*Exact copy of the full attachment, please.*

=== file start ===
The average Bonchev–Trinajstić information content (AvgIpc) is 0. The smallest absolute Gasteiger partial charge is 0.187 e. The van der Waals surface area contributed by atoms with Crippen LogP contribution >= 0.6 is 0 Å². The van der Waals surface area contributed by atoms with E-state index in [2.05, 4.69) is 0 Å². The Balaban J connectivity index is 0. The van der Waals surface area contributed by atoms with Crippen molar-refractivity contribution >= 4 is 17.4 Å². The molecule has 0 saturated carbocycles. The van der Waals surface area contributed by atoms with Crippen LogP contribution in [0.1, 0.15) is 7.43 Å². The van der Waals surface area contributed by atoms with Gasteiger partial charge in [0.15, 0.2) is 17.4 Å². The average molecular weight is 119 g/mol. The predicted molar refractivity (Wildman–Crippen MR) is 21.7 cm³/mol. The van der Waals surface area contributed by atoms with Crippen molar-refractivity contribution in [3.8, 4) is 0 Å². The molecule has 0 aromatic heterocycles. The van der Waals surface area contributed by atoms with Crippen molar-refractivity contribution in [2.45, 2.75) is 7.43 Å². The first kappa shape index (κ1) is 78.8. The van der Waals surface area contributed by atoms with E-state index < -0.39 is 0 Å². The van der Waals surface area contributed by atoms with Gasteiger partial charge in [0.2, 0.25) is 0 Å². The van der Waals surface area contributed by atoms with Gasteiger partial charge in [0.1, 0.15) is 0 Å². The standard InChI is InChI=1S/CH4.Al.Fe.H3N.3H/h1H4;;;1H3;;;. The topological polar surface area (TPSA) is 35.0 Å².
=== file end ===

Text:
The average Bonchev–Trinajstić information content (AvgIpc) is 0. The smallest absolute Gasteiger partial charge is 0.187 e. The van der Waals surface area contributed by atoms with Crippen LogP contribution >= 0.6 is 0 Å². The van der Waals surface area contributed by atoms with E-state index in [2.05, 4.69) is 0 Å². The Balaban J connectivity index is 0. The van der Waals surface area contributed by atoms with Crippen molar-refractivity contribution >= 4 is 17.4 Å². The molecule has 0 saturated carbocycles. The van der Waals surface area contributed by atoms with Crippen LogP contribution in [0.1, 0.15) is 7.43 Å². The van der Waals surface area contributed by atoms with Gasteiger partial charge in [0.15, 0.2) is 17.4 Å². The average molecular weight is 119 g/mol. The predicted molar refractivity (Wildman–Crippen MR) is 21.7 cm³/mol. The van der Waals surface area contributed by atoms with Crippen molar-refractivity contribution in [3.8, 4) is 0 Å². The molecule has 0 aromatic heterocycles. The van der Waals surface area contributed by atoms with Crippen molar-refractivity contribution in [2.45, 2.75) is 7.43 Å². The first kappa shape index (κ1) is 78.8. The van der Waals surface area contributed by atoms with E-state index < -0.39 is 0 Å². The van der Waals surface area contributed by atoms with Gasteiger partial charge in [0.2, 0.25) is 0 Å². The van der Waals surface area contributed by atoms with Gasteiger partial charge in [0.1, 0.15) is 0 Å². The standard InChI is InChI=1S/CH4.Al.Fe.H3N.3H/h1H4;;;1H3;;;. The topological polar surface area (TPSA) is 35.0 Å².